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Swindon City of Sanctuary were invited to attend the Sanctuary in Parliament Event on 28/11/17 in the Committee Rooms inside the Palace of Westminster. The event was titled ‘Dignity not Destitution’, and was organised by City of Sanctuary and Asylum Matters, also attended by Refugee Action, the British Red Cross and the NACCOM (No Accommodation) network.

The group met and chatted with MPs Justin Tomlinson and Robert Buckland on the day, discussing issues that affect refugees and asylum seekers.

The proprosals put forward aim to prevent poverty and the risk of homelessness for those seeking refuge in the UK – both currently very prevalent issues.

The main proposal is to grant any asylum seeker who has been waiting for a decision on their case for over 6 months (the Home Office target period) permission to work in any sector. At present permission may only be granted after 12 months for those who fit the government’s very restrictive shortage occupation list  – which includes professional ballet dancers and geologists, skills which very few British people have!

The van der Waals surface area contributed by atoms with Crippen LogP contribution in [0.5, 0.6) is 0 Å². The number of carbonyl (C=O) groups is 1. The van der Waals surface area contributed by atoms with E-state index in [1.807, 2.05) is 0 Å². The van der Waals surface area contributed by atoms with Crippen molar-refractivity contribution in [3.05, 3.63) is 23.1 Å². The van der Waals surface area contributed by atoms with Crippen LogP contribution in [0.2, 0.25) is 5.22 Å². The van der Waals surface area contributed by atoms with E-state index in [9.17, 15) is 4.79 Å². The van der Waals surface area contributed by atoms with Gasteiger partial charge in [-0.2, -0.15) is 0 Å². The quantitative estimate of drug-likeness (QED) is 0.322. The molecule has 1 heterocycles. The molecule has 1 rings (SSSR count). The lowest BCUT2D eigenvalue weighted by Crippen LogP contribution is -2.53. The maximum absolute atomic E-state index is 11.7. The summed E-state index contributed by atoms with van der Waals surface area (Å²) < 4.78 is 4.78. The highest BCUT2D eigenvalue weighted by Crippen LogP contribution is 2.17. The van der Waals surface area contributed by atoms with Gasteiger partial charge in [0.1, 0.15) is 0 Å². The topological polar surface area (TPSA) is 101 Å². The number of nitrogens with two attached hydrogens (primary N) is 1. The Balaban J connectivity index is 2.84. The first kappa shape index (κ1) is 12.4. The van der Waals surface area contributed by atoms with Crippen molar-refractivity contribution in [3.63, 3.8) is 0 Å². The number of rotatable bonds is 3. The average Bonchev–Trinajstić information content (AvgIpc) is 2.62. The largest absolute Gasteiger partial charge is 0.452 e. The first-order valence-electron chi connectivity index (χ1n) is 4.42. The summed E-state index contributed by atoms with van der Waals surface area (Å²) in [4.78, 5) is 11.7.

This proposal would bring the UK in line with the approach taken by the majority of European countries and Canada – none of whom have seen an increase in false claims by economic migrants as a result.


By allowing these asylum seekers the right to work, it will:
a) eliminate the need for asylum support payments of £36.95 a week, saving the tax payer money and also raising additional public funds through taxes.
 b) allow them to lift themselves out of poverty and prevent homelessness by being able to build savings for their future.
c) reduce the incredibly high rates of depression and isolation created by preventing skilled, able people from working and intergrating into the community.
 The secondary proposals are to:
 a) increase the rate of asylum support from 50% to 70% of mainstream income support
(a return to the policy of pre-2015) to reduce poverty.
 b) extend the ‘Move On’ period of a refugee who has just received their ‘Leave to Remain’ from 28 days to 50 days to prevent homelessness. 50 days is a more realistic reflection of the time taken to get National Insurance numbers, residency cards and bank accounts, all of which are necessary to get a job or to find accommodation, and without which the majority of refugees end up homeless.
The increased costs of the two secondary proposals are more than met by the savings of eliminating asylum support payments for those who would be able to work instead, and with the increased tax revenue and enhanced mental wellbeing, the overall benefits are clear to see.
 The group met with both Justin Tomlinson MP and Robert Buckland MP to discuss the issues. Justin said “I have found it very helpful and am grateful you gave up your time to engage”. Robert, who has supported our work in the past and hosted us for tea during our visit, has requested further documents surrounding the issues raised and will meet with us again soon to see what progress he can assist with.